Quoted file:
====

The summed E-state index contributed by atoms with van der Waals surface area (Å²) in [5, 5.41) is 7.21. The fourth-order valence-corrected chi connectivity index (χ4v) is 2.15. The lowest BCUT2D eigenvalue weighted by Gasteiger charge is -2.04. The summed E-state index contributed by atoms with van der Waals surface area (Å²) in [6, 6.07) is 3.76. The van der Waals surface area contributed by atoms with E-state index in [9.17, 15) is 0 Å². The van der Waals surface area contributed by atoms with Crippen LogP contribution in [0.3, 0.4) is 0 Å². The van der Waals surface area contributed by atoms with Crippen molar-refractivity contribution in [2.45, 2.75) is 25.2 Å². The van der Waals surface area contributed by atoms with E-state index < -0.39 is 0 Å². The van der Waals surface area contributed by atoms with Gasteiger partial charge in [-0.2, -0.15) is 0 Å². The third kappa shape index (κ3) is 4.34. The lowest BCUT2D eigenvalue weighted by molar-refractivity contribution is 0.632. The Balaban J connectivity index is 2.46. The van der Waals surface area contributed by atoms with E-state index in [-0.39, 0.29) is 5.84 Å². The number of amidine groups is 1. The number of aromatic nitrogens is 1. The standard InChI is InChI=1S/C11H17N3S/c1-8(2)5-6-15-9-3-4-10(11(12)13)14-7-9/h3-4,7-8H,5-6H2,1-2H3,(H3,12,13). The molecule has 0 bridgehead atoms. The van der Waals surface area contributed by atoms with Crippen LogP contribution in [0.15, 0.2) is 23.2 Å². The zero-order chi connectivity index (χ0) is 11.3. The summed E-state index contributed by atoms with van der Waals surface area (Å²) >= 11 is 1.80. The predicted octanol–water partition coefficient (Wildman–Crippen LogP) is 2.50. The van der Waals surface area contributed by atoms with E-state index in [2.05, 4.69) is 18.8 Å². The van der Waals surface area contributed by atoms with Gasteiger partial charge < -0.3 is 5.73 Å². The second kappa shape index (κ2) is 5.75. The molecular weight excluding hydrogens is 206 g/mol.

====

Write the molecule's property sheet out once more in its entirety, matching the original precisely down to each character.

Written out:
The summed E-state index contributed by atoms with van der Waals surface area (Å²) in [5, 5.41) is 7.21. The fourth-order valence-corrected chi connectivity index (χ4v) is 2.15. The lowest BCUT2D eigenvalue weighted by Gasteiger charge is -2.04. The summed E-state index contributed by atoms with van der Waals surface area (Å²) in [6, 6.07) is 3.76. The van der Waals surface area contributed by atoms with E-state index in [9.17, 15) is 0 Å². The van der Waals surface area contributed by atoms with Crippen LogP contribution in [0.3, 0.4) is 0 Å². The van der Waals surface area contributed by atoms with Crippen molar-refractivity contribution in [2.45, 2.75) is 25.2 Å². The van der Waals surface area contributed by atoms with E-state index < -0.39 is 0 Å². The van der Waals surface area contributed by atoms with Gasteiger partial charge in [-0.2, -0.15) is 0 Å². The third kappa shape index (κ3) is 4.34. The lowest BCUT2D eigenvalue weighted by molar-refractivity contribution is 0.632. The Balaban J connectivity index is 2.46. The van der Waals surface area contributed by atoms with E-state index in [-0.39, 0.29) is 5.84 Å². The number of amidine groups is 1. The number of aromatic nitrogens is 1. The standard InChI is InChI=1S/C11H17N3S/c1-8(2)5-6-15-9-3-4-10(11(12)13)14-7-9/h3-4,7-8H,5-6H2,1-2H3,(H3,12,13). The molecule has 0 bridgehead atoms. The van der Waals surface area contributed by atoms with Crippen LogP contribution in [0.15, 0.2) is 23.2 Å². The zero-order chi connectivity index (χ0) is 11.3. The summed E-state index contributed by atoms with van der Waals surface area (Å²) >= 11 is 1.80. The predicted octanol–water partition coefficient (Wildman–Crippen LogP) is 2.50. The van der Waals surface area contributed by atoms with E-state index in [2.05, 4.69) is 18.8 Å². The van der Waals surface area contributed by atoms with Gasteiger partial charge < -0.3 is 5.73 Å². The second kappa shape index (κ2) is 5.75. The molecular weight excluding hydrogens is 206 g/mol.